If the results of glycobiology have the potential to be astounding, so too are the sheer numbers of those findings. A single scientific research paper would be unable to encompass the information needed to describe the carbohydrate structures in a single tissue or organ, according to Cummings. Websites are being filled with information that is available from the Consortium for Functional Glycomics. Currently, Cummings is writing the second edition of the textbook, Glycobiology, to give an overview of what carbohydrates do and how they function, and it has taken him and co-writers 50 chapters just to do that.
     More glycobiology textbooks will surely be coming, as Cummings and other glycobiologists continue to advance the field. "Our glycomics ability now is like a giant magnifying glass. It can burn a hole through a problem," says Cummings. "Where do you want to put this magnifying glass? Do you want to burn a hole through a specific health problem? Do you want to know all the glycans in everybody’s blood and in every human condition? It’s doable. We’ve figured out how to do it."
     At Emory, Cummings is turning the glass on three major areas. He’s forming collaborations to focus on predictive health and disease diagnostics. In these studies, blood and other tissue samples will be screened by mass spectrometry to define the levels and kinds of carbohydrates on different glycoconjugates. Changes in carbohydrate expression and structure are associated with many human diseases, and early detection could lead to new insights into predicting and diagnosing disease. In addition, GBPs and antibodies in human blood recognize carbohydrates. Their expression can be important to the ability to fight infection as a part of "the innate immune system." This type of immunity is inherited and always present rather than being triggered by a specific pathogen or virus.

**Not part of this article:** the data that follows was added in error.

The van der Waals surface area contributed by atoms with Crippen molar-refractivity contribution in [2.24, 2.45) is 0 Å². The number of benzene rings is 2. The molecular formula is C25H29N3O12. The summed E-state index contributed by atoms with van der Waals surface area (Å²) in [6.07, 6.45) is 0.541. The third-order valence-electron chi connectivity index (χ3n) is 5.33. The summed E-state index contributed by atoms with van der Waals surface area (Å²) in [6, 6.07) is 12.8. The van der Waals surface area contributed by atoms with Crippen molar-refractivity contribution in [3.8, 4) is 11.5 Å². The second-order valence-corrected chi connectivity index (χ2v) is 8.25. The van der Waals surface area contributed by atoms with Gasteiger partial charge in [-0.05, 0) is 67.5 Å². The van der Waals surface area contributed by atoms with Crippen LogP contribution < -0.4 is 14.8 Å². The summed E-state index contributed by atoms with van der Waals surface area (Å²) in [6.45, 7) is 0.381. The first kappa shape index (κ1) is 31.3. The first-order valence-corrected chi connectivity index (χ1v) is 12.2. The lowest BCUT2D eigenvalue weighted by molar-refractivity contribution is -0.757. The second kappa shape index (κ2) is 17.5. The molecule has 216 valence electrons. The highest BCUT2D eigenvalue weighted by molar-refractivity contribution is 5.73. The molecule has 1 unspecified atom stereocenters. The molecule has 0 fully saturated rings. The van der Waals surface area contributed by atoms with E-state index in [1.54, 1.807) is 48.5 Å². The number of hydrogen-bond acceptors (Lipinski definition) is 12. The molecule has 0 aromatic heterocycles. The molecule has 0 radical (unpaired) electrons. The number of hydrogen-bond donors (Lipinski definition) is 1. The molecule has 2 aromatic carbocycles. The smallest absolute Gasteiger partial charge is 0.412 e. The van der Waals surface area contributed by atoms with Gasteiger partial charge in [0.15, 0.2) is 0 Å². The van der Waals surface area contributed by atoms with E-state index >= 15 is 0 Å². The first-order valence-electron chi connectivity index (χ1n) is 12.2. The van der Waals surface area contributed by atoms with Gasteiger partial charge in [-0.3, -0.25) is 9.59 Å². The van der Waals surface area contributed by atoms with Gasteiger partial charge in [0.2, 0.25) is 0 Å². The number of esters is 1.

Following what he learned from schistosomiasis, Cummings also will help create new vaccine-based approaches to human disease, where carbohydrates are coupled to carriers and used for vaccination. This approach, carried out through the Glycomics Center in the medical school, could lead to a new era of preventives for many parasitic diseases.
Then, there are his plans for neurobiology: "The one giant, unexplored universe of glycobiology is the brain," Cummings says. "We know that the most unusual glycoconjugates in the body are found in the brain, and we know the least about them."
     All of these projects are a welcome challenge to Cummings, who believes the biggest discoveries are yet to come. With his magnifying glass in hand, he’s seeing the influence of carbohydrates everywhere he looks. And to him, that’s reason enough to fall down the rabbit hole.

Dana Goldman is a teacher and freelance writer for print and radio in Atlanta.
A Glyco-Glossary

Glycan-binding proteins (GBPs): proteins that bind to carbohydrates secreted by cells or on the surfaces of cells; also called carbohydrate-binding proteins or lectins.

Glycan array: an instrument that enables scientists to put thousands of different carbohydrates on glass slides and then analyze their binding to GBPs expressed by human and animal cells and to bacteria and viruses.
Glycobiology or glycomics: the study of carbohydrates’ functions, structures, and purposes.

Glycoconjugate: a complex carbohydrate that is linked to a protein, fat, or polypeptides and proteins containing amino acids.

Glycome: the entire spectrum of carbohydrates in a cell or organism.

Glycosylation: The addition of a carbohydrate or carbohydrates to a protein.

Quantitative mass spectrometry: a tool used to figure out what molecules—and how many—are in a particular compound. By analyzing and quantifying which carbohydrate structures appear in different molecules, scientists can detect different diseases.